Rapamycin reverses hypertrophic cardiomyopathy in a mouse model of LEOPARD syndrome-associated PTPN11 mutation

Talita M. Marin*, Kimberly Keith*, Benjamin Davies, David Connor, Prajna Guha, Xue Wu, Clare Mahone, Michael Bauer, Sotirios Banakos, Roderick Bronson, Kleber Franchini, Benjamin G. Neel  and Maria I. Kontaridis

LEOPARD syndrome (LS) is an autosomal dominant “RASopathy” disorder that manifests with congenital heart disease. Nearly all cases of LS are caused by catalytically inactivating mutations in the protein tyrosine phosphatase (PTP), non-receptor type 11 (PTPN11) gene that encodes the SH2 domain-containing PTP-2 (SHP2). RASopathies typically affect components of the RAS/MAPK pathway, yet it remains unclear how PTPN11 mutations alter cellular signaling to produce LS phenotypes. We therefore generated knockin mice harboring the Ptpn11 mutation Y279C, one of the most common LS alleles.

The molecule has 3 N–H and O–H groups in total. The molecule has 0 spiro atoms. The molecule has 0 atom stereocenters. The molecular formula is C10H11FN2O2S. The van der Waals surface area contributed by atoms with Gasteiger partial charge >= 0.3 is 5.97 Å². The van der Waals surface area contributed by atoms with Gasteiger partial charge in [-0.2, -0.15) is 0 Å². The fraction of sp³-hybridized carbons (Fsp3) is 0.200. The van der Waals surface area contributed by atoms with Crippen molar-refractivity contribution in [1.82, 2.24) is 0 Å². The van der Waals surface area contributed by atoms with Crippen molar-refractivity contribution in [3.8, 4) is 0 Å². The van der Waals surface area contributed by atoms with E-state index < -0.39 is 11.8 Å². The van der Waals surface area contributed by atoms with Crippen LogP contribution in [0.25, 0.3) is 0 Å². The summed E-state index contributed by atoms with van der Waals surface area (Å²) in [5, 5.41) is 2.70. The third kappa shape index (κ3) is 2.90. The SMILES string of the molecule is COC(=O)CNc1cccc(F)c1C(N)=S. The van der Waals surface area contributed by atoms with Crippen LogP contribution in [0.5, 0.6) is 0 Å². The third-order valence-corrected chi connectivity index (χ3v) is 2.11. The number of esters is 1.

Ptpn11Y279C/+ (LS/+) mice recapitulated the human disorder, with short stature, craniofacial dysmorphia, and morphologic, histologic, echocardiographic, and molecular evidence of hypertrophic cardiomyopathy (HCM). Heart and/or cardiomyocyte lysates from LS/+ mice showed enhanced binding of Shp2 to Irs1, decreased Shp2 catalytic activity, and abrogated agonist-evoked Erk/Mapk signaling. LS/+ mice also exhibited increased basal and agonist-induced Akt and mTor activity. The cardiac defects in LS/+ mice were completely reversed by treatment with rapamycin, an inhibitor of mTOR. Our results demonstrate that LS mutations have dominant-negative effects in vivo, identify enhanced mTOR activity as critical for causing LS-associated HCM, and suggest that TOR inhibitors be considered for treatment of HCM in LS patients.

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